Clarissa Jakobsons: Artist, poet, instructor, five-year associate editor of the Arsenic Lobster Poetry Journal, Clarissa was twice featured poet at The Shakespeare and Co. Bookstore, in Paris. She won first place at the Akron Art Museum New Words Competition. Sample publications include: Glint Literary Journal, Hawaii Pacific Review, Lake, Ruminate, Tower Magazine, Qarrtsiluni, etc. She conducted an ekphrastic poetry workshop at the Cleveland Museum of Art and had a solo exhibition at Western Reserve Academy Moos Gallery, Hudson, Ohio combining artist books, poems, and oil paintings. Recently she enjoyed an artist residency at the Fine Arts Work Center, in Provincetown. Don’t be surprised to see Clarissa kicking sandcastles and painting Provincetown dunes, climbing Mount Diablo, igniting Tai Chi poems, or walking under Ohio’s crescent moon.
Beyond distant medieval spires I
remember the past patterns of Germany.
Fire trucks now dash between slivers of light
below earth’s shelter. End of World War II. Twenty-
four-year old Schwester Klarissa stumbles down the stairs
carrying each patient from the fourth-floor to the basement
shelter. All are safe in her hands. Her head leans back with a sigh,
counting the sick. Ankles crossed, she listens to British then US bombs
descend. Again at dawn, Schwester ascends familiar paths carrying wounded
back to their rooms. Twice daily she repeats these steps until all are safe in the cave
under blasting black-out sights. Airplanes pierce darkness with shrieks of light and air
raid sounds of gloom.
Illinois Home of Mercy
If I told you the phone rang,
would you care? But,
you would believe.
If I asked for a match
that female voice
left on the answer machine
at 10:30 pm.
“Your mother is dead.”
What would you say or do?
That voice rewinds nonstop:
“The body must be removed
within two hours.”
But, I live in Ohio,
did she die alone?
she would not die alone.
November leaves quiver on the sidewalk.
How much does forgiveness cost?
Because My Hands Have Always Known…
Veins balloon from spider’s den
not at all like the ocean side seahorse.
I hobble from hips needing a lube job,
it’s not a riot. I’m dressed in Madder Red
and gold unlike Gustave Klimt, my true love.
Because my hands have always known…
I cannot hold yours, long cremated. Mother
said, follow me down cellar steps below earth.
I was obedient, icicles melted when the switch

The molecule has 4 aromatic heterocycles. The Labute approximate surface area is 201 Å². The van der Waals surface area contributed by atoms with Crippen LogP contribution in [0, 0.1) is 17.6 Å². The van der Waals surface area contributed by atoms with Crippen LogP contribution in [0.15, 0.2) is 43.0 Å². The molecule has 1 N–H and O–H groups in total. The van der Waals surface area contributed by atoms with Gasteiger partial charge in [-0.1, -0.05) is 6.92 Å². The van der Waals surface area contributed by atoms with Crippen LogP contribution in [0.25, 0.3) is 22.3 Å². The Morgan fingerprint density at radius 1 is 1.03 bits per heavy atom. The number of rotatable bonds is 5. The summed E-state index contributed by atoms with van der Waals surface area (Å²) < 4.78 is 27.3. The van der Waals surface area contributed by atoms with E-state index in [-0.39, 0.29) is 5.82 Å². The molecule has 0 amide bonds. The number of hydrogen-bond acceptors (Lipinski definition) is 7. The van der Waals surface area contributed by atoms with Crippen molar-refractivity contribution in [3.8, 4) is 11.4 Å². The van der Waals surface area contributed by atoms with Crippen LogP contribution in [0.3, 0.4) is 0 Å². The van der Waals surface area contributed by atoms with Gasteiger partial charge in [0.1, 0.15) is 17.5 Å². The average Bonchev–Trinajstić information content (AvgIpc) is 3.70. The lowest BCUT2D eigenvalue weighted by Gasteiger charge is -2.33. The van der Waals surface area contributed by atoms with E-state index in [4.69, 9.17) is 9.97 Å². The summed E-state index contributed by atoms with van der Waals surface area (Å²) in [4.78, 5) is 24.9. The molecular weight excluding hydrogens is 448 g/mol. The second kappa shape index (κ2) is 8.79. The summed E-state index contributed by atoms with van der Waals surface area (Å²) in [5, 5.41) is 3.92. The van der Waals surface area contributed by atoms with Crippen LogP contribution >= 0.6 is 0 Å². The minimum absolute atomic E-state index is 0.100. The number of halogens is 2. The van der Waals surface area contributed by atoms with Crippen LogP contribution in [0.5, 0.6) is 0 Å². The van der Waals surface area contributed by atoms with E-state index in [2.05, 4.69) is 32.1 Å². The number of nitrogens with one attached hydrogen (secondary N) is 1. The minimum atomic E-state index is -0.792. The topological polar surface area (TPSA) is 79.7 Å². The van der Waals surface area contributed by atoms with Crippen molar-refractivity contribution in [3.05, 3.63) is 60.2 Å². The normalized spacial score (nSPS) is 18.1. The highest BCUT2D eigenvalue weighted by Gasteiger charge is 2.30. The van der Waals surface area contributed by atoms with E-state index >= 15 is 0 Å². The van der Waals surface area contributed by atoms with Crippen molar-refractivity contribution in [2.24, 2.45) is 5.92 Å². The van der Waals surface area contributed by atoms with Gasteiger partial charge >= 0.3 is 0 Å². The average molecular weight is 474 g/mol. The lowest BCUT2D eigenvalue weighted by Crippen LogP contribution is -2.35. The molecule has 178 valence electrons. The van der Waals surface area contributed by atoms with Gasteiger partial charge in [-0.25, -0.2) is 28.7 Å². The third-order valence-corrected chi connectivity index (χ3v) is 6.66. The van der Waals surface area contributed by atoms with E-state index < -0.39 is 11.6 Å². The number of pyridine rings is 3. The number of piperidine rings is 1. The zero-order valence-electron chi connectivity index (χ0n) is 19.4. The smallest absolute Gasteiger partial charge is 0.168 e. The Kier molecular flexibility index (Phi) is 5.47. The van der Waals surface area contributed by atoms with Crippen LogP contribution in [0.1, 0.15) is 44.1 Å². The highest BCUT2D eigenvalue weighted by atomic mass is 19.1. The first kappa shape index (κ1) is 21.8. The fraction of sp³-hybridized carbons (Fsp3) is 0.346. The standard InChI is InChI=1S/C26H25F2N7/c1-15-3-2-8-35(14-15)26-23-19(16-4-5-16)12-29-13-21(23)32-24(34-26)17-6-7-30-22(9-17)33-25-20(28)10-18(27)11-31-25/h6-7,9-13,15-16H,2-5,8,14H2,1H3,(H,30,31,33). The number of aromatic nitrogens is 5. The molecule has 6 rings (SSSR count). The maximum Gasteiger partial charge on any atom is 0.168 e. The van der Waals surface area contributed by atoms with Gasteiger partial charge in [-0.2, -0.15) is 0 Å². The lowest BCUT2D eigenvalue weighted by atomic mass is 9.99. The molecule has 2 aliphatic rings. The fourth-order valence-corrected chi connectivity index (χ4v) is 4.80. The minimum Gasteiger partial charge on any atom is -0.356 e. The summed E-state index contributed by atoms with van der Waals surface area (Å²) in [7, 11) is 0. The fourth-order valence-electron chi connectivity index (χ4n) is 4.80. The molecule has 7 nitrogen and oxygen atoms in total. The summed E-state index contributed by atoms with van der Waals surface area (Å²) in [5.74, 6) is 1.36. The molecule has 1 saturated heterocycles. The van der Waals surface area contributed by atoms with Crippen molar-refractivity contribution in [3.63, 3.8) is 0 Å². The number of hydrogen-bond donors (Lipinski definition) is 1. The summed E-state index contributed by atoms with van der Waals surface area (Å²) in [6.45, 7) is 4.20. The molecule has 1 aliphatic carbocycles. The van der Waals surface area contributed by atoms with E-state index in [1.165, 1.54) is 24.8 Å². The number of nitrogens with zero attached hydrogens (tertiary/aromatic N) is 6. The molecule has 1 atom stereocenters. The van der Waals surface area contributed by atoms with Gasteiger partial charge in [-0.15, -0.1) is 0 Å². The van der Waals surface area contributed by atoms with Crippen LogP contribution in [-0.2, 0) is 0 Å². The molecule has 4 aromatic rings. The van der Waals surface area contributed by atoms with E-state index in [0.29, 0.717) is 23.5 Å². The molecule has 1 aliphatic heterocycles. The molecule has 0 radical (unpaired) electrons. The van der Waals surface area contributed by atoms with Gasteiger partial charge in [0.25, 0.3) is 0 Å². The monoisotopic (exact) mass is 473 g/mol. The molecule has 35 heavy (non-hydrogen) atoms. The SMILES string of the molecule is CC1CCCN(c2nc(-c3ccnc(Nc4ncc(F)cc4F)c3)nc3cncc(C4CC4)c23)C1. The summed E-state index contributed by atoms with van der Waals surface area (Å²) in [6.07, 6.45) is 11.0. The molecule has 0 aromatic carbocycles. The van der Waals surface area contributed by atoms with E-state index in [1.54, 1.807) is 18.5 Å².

turned on, scorching father’s body Mad Red.
Was I wearing black or gold? Earlier, in a trance,
I held a borrowed bible quoting passages,
the Catholic minister watched, he did not mind.
Then I hobbled to the car, drove to the Cape
looking for that seahorse to carry me home.
Because my hands have always known…
labor—what do they know now? Arthritic wrists
and ankles hobble down stairs, Mad Red
inflammations. I want to be 60 again, melt
icicles with my breath. Remember 20?
The Black Iris
In dream dust father’s body shakes,
each vibration nourishes my DNA.
Forget Georgia O’Keefe’s flower-love,
this is father’s ALS.
Hear missiles soar through barrier reefs?
Mothers and children thrown into abyss.
Look past concentration camps and a handful of survivors
beyond remains of annihilated families.
Depleted love: Sudan, Yemen, Syria, Kashmir, Rwanda.
Remember Stalin’s forced famine—
6 million Ukrainians exterminated, 3 million
children turned into human compost.
Repeat after me: amour, je t’aime à la folie, amare.
Wrap these words around your wounds,
your bowels, and belly stones. Let them fly
clinging earth. Watch it spin gripping
you and me with Red Canna, Black Iris,
and a father’s love.
Among Your Effects, a Photograph
Mamytė, petals frame your porcelain
face hidden under a woven straw hat
blowing dandelion seeds into a swirling
crystal ball, broken wall,
burning roof. Agamemnon dead.
Love letters changed hands
while you lived at home with seven-
siblings, a twenty-year old married
woman waited for my father to-be.
It must have angered you to live
apart the years before and after my birth.
Secrets disclosed Das Reichland
sent you to Duderstadt, an ammunitions
lager, work-camp while father doctored
quartz-calcite veins, hunched backs
carried lead, copper, arsenic, and ore
in Northern Germany, St. Andreasberg,
a silver mining town, now a ski resort.
Your rose-gold diamond ring rests in a drawer
smaller than many years remember.